There is no documentation on the site of any legal testimony or indication of further examination of the allegations.
     
    If we were to credit the stories fully we have at least one – and perhaps several (9 are listed as formally allegated-against) – Christian Brothers, the primary one of whom reached down behind boys’ pants and placed his hands on their bare buttocks. Repellent, in my opinion, and clearly indicative of pathology that today would be addressed. But is this evidence of a Church-wide, top-to-bottom fundamental rottenness that justifies what we have seen over the past two decades or so?
     
    And I note that ‘AF’ has provided no recent (post-2002) material, reflecting the effects of major American Catholic efforts to reform the system. This was, I note, precisely the problem that still-Father Doyle had to face at the very recent SNAP conference, where he simply asserted – following an admission that things had gotten better – that there was still a Ball to be Kept Rolling.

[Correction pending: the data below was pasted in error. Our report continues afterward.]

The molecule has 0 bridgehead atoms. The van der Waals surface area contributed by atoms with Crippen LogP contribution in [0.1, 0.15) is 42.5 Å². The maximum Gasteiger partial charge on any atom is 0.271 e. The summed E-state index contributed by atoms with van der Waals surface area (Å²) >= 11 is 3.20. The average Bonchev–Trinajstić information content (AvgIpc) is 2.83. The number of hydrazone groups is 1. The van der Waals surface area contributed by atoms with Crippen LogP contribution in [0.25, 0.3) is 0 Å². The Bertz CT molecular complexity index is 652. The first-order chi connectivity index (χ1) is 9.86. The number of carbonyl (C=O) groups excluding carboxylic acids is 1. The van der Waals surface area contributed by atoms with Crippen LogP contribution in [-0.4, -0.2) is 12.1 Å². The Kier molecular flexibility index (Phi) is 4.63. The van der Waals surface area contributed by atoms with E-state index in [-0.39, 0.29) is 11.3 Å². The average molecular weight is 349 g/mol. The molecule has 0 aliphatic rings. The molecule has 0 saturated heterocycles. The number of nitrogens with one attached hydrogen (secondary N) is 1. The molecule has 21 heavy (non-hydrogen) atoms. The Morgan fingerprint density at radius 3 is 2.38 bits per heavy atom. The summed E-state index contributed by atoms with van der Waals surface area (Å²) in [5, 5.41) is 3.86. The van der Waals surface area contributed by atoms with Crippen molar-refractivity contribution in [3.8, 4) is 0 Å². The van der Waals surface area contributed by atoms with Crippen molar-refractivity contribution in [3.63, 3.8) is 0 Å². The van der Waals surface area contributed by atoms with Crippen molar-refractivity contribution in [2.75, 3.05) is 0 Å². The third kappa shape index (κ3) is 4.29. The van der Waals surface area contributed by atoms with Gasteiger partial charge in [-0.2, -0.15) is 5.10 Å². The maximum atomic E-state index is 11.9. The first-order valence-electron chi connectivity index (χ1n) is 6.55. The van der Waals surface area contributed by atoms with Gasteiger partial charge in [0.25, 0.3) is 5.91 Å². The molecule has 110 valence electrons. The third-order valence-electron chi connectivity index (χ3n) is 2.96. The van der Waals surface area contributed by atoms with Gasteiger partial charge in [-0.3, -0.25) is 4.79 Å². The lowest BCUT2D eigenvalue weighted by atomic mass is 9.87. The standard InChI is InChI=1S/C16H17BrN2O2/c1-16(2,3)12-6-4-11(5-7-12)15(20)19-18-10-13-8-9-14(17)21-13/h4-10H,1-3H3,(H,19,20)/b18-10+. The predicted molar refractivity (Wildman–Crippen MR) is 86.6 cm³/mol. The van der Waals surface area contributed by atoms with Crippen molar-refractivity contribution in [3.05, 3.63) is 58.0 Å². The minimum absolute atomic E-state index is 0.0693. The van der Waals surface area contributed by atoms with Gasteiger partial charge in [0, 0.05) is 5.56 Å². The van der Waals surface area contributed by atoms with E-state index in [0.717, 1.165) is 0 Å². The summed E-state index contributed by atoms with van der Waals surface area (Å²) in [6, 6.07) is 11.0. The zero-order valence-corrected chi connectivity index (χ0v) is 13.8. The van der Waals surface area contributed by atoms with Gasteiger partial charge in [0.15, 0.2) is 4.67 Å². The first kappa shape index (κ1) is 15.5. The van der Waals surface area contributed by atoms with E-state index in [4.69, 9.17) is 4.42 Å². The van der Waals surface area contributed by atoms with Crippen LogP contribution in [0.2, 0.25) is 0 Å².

Thus, following along with the text of ‘AF’s comment, the core issue here is not that the Church incited all this by not responding sufficiently, but that the “redress” demanded has somehow mutated into the florid campaign such as is seen on sites such as SNAP and NCR, claiming the utter bankruptcy (moral and spiritual) of the Church – now and always – and an apparently un-boundaried demand for change in the Church. And yet by all extant indications (buttressed by ‘AF’s and still-Father Doyle’s own comments as I noted above) the corrections required have been implemented and taken effect.
     
    Which means that what SNAP has left to work with is a past that has been corrected.